4 GIS-BASED ASSESSMENT
A Geographic Information System (GIS) is a means of capturing, storing, analysing and managing information about geographical locations. It is made up of layers of information including data relating to, for example, the contours of the land, buildings, roads and other landscape features. The information is recorded within a map-space defined by two horizontal coordinates and, where elevation is an issue, a third vertical coordinate.
Various forms of data relating to the susceptibility to debris flow triggering were reviewed and, if appropriate, selected for use in the model to assess for debris flow hazards.
Rainfall data were not included within the assessment, since rainfall sufficient to trigger debris flow in susceptible areas could occur anywhere within the study area.
Assessment of Debris Flow Potential
A large number of factors can trigger debris flows, but the five main ones are:
a) Availability of debris material.
b) Hydrogeological conditions.
c) Land use.
d) Proximity of stream channels.
e) Slope angle.
Information on these five factors was collected, scores assigned and weighted, and combined to produce a working model of debris flow hazard. The model was then validated by comparing its findings against the real occurrences of debris flows which have occurred in Scotland.
a) Availability of Debris Material
For debris flows to occur there must be material available and capable of being easily mobilised by water. Simplistically, granular materials are more likely to be involved in debris flows. Areas where the land contours could lead to the accumulation of such material were identified.
b) Water Conditions
There are two key considerations in respect of water and its impact on debris flows. The first is whether the ground, as described above, could be penetrated by either rainfall or overland water (as accounted for in item (a) above). The second is whether the underlying ground is sufficiently impermeable so as to ensure that excess water is retained in the surface deposits thus reduce their strength sufficiently to make debris flow more likely.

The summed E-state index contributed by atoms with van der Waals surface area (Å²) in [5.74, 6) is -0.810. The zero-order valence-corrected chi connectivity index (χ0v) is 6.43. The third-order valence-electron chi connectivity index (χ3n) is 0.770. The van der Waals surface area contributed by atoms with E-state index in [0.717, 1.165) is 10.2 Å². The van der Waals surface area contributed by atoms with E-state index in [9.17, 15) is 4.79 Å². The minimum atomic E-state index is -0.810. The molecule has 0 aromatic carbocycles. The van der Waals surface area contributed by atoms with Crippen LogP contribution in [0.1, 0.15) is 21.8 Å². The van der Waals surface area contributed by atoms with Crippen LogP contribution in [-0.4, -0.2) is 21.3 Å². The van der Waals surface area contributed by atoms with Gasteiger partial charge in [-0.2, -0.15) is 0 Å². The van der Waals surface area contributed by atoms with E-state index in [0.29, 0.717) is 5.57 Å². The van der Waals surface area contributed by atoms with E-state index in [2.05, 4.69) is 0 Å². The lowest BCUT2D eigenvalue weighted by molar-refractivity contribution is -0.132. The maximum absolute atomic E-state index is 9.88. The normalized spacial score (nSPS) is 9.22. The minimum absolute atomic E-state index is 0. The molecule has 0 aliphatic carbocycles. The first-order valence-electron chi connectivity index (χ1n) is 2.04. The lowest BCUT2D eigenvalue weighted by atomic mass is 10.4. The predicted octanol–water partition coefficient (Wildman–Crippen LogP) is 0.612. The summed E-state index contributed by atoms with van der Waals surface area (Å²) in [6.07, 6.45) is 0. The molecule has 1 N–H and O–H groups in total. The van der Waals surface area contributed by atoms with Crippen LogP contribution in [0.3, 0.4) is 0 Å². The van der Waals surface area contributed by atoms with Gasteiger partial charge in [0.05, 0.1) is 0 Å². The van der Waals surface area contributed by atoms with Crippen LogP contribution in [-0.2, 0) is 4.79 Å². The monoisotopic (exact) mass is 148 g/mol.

c) Land Use - Vegetation and Land Cover
Vegetation can help to stabilise slopes by reducing the amount of rainfall which penetrates the ground, soaking up moisture within the soil and reinforcing the ground through its root system. Loose, bare soil, on the other hand, is less stable and may provide a source of material for debris flow. Land cover information was thus used within the assessment with the lowest scores being given to woodland (representing higher stability), for example.
d) Stream Channels
Stream channels are often associated with debris flows as they can help to focus the direction of water during heavy rainfall and supply large volumes of water that can mobilise available material. They may also collect debris from more moderate flows, forming dams of material in and around the stream which may then be mobilised as larger and potentially more destructive flows at a later date. Stream channels and the slopes to either side were therefore considered as potential debris flow trigger areas.
e) Slope Angle
The angle of a slope has been found to be one of the most significant indicators of debris flow potential. In simple terms the steeper the angle of a slope the more likely it is that a debris flow will occur, albeit that beyond an upper limit of slope angle the availability of material will be limited.
Results of the Assessment
The five factors outlined above were scored and weighted within the GIS system. Combining the scores showed which areas had the greatest propensity for debris flows triggering.
Output from the GIS-based assessment showing areas of debris flow trigger potential. Red indicates the highest potential with shades of orange and yellow, and white indicating successively lower potentials.
Thereafter the information was interpreted in order to define hazards to the trunk road network and the analysis undertaken to rank the hazards in terms of the exposure of road users to the hazard.